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Wireless networking for embedded systems

PICmciro 802.11b interface
Prototype PICmicro 802.11b interface - ER21 wireless development board

Introduction

The speed and convenience of Ethernet, without the wires!

Wireless networking is gaining widespread acceptance, through the adoption of the IEEE 802.11b (Wi-Fi) standard. Computer stores are selling low-cost equipment to allow desktop and laptop PCs to communicate wirelessly, and the major hardware and software vendors see Wi-Fi compatibility as a major component of their networking strategy.

What about embedded systems? There are still a large number of proprietary radio networking systems on the market, but why use a non-standard network, when it is so cost-effective to use standard network infrastructure? The missing link is the ability to integrate low-cost microcontroller-based embedded systems into a conventional network, and this is provided by the Iosoft ChipWeb Wireless project.

What is IEEE 802.11b?

The original IEEE 802.11 standard describes a radio networking scheme with data rates of 1 or 2 Mbit/s. It can be used as a replacement for Ethernet, and functions in two primary modes:

  • Independent Basic Service Set (IBSS), or ad-hoc mode
  • Extended Service Set (ESS) or infrastructure mode

An IBSS or ad-hoc network is a peer-to-peer system, where each node can transmit when the network is idle, and there is direct communication between nodes on the network. ESS networks are more common, and use radio 'hubs' (known as access points) to coordinate traffic between nodes, so as to maximise reliability and minimise power consumption.

Access points can also act as gateways into conventional Ethernet networks, allowing transparent communication between wired and wireless nodes. This allows existing network software to be used on a wireless LAN (WLAN) with no changes whatsoever; TCP/IP networking proceeds as normal, with all the radio-specific aspects being confined to the low-level device drivers.

The 802.11b standard introduced higher-speed operation (up to 11 Mbit/s), with slower rates being employed as an automatic fall-back in the event of poor reception. Both 802.11 and 802.11b operate in the unlicensed 2.4 GHz Industrial Scientific Medical (ISM) frequency band, so no radio license is required for their use.

What is IEEE 802.15.4?

There are many wireless networking applications that do not require the speed & complexity of 802.11, so the 802.15.4 specification for a 'Low-Rate Wireless Personal Area Network' (LR_WPAN) was created. Operating in the 868/915 MHz or 2.4 GHz bands, it offers:

  • Raw data rate up to 250 kbit/s
  • Simple radio design with low power consumption
  • Minimal software overhead

Single-chip 802.15.4 transceivers are available from many vendors, though they are often marketed under the Zigbee® name (see below). Since its publication in 2003 the standard has gained ready acceptance in cost-sensitive low-rate networking applications such as remote monitoring and home security.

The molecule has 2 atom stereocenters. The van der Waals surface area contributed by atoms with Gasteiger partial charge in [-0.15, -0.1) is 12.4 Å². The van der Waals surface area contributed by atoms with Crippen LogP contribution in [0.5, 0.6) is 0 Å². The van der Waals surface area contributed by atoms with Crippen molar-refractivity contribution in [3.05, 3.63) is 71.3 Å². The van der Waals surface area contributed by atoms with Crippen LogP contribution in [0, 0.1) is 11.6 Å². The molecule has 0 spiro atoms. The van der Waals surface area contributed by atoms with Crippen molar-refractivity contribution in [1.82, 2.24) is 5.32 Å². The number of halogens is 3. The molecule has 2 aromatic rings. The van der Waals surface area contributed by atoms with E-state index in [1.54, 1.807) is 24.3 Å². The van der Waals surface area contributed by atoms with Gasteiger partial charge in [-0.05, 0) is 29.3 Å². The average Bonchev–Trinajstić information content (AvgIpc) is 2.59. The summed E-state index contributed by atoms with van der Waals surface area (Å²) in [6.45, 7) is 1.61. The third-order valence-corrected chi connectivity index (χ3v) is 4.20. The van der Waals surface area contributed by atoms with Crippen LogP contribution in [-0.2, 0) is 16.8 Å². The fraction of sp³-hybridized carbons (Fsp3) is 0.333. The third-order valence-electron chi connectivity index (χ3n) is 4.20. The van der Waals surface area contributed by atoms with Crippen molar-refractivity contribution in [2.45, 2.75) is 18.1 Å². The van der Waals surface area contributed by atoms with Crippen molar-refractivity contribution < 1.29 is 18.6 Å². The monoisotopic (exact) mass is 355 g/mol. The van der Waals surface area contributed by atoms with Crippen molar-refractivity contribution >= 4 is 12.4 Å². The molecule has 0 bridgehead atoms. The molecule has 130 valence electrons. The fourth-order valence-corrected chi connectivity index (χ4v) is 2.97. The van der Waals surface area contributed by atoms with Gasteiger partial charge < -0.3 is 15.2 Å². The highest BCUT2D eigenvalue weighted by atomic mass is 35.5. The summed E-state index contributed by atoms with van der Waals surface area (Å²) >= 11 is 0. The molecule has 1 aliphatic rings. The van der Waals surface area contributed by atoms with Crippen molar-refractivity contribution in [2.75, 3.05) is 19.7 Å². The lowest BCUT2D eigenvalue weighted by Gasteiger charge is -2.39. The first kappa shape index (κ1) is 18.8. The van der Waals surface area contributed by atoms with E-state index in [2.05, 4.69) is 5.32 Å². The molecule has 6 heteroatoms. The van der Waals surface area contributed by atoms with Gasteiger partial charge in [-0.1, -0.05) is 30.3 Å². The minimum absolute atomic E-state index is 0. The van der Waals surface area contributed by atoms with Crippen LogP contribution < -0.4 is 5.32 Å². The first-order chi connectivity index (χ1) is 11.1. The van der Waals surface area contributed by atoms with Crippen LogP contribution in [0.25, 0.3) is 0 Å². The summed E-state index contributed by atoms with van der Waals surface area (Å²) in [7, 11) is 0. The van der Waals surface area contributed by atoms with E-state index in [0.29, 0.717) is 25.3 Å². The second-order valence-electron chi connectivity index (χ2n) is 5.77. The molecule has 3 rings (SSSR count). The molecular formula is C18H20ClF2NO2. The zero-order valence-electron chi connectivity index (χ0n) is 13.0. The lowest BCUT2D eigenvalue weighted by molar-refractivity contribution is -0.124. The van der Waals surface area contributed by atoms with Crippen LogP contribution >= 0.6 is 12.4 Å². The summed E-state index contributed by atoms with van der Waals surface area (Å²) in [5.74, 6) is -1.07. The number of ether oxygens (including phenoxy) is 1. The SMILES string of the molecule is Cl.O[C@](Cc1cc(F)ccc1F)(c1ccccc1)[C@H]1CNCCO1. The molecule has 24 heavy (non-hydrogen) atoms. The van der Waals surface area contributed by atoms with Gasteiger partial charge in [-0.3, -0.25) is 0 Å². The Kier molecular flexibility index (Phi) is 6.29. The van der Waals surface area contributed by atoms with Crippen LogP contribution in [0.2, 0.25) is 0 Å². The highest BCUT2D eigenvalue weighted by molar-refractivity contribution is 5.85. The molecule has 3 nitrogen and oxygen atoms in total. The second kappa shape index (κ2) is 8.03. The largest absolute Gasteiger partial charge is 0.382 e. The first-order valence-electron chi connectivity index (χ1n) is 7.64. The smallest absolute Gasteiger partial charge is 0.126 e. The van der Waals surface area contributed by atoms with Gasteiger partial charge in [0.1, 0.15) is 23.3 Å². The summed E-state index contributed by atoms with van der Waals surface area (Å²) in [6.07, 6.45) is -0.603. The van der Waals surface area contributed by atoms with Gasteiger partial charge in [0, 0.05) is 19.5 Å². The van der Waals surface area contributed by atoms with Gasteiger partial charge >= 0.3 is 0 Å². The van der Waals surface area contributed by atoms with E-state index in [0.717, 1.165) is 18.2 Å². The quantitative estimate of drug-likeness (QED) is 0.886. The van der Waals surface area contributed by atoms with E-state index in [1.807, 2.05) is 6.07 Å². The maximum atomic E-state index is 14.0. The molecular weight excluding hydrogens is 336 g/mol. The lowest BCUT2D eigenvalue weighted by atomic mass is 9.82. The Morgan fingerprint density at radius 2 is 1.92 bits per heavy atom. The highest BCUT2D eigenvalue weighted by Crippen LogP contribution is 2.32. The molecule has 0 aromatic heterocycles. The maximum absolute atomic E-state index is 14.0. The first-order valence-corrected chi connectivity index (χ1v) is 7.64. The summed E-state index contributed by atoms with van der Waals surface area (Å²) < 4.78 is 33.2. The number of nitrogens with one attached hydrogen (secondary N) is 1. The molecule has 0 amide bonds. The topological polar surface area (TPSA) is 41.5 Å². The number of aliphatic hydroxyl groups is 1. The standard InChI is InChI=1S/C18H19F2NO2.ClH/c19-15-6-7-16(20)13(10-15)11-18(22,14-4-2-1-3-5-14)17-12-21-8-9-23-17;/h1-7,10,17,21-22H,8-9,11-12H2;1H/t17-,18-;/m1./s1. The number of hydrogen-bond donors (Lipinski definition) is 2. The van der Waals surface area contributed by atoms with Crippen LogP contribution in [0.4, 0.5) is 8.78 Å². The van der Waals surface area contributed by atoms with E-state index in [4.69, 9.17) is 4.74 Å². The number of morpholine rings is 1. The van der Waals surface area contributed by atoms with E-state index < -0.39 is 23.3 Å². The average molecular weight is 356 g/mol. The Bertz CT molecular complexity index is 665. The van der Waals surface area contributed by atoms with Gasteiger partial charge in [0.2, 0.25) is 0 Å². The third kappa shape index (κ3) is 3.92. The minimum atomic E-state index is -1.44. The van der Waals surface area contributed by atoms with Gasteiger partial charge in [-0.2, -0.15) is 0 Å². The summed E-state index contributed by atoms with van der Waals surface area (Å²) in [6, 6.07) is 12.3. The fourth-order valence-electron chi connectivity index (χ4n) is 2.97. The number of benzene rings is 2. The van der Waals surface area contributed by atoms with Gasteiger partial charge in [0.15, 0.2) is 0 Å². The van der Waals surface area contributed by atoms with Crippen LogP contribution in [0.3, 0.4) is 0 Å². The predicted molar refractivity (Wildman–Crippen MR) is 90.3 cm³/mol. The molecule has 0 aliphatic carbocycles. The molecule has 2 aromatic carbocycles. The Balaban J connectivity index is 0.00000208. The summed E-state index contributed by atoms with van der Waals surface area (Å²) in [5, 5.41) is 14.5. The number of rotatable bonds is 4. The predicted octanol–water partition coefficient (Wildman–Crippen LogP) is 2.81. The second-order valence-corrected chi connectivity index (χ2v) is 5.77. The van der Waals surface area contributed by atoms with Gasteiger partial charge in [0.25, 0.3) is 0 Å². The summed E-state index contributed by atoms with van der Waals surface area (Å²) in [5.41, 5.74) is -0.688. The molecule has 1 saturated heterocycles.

What is Zigbee?

The 802.15.4 specification only covers the lower networking layers (MAC and PHY). To achieve inter-operability over a wide range of applications such as Home, Industrial or Building Automation, the higher layers must be standardised as well.

The Zigbee Alliance has produced such a standard, using 802.15.4 wireless (generally in the 2.4 GHz band) as the low-level transport. Through the use of 'profiles', the specification may customised to suit various application areas.

The first fully released Zigbee specification was v1.0 in 2005; an enhanced version called Zigbee Pro is to be released in 2007, but this is not backwards-compatible due to changes in the wireless data format. There is an interim version, known as Zigbee 2006, which is largely binary-compatible with Zigbee Pro, but retains some features of the older specification.

What are the alternatives to Zigbee?

The 802.15.4 transport is often used with a proprietary application layer, or with IP encapsulation to form a lightweight TCP/IP solution. This offers all the convenience of wireless TCP/IP (usuallly UDP/IP) with full internetworking capability, though the data size may be limited to avoid excessive fragmentation.

Why not Bluetooth?

Bluetooth is an alternative wireless networking standard that uses the same 2.4 GHz radio band as 802.11 and 802.15.4, but employs frequency-hopping technology. Its primary focus is the 'personal connectivity' marketplace, linking mobile phones, palm-tops, laptops, cameras and printers so that they can exchange data wirelessly. It offers the prospect of low-cost, low-power radio networking, though at the time of writing it has failed to break away from its hand-held roots, and has found little acceptance in the wider-scale commercial and industrial networking areas.

Iosoft has chosen IEEE 802.11b and 802.15.4/Zigbee networking because of the compatibility with existing network hardware and software, and flexibility in accommodating large or small numbers of nodes per network.

Wireless development kit

The Iosoft ChipWeb 802.11b Wireless Development Kit is available; click here for more information.

Hardware and software development

With years of experience in embedded wireless development, Iosoft can produce custom RF hardware & software solutions based on 802.11 and 802.15.4 technologies. Contact us for more information.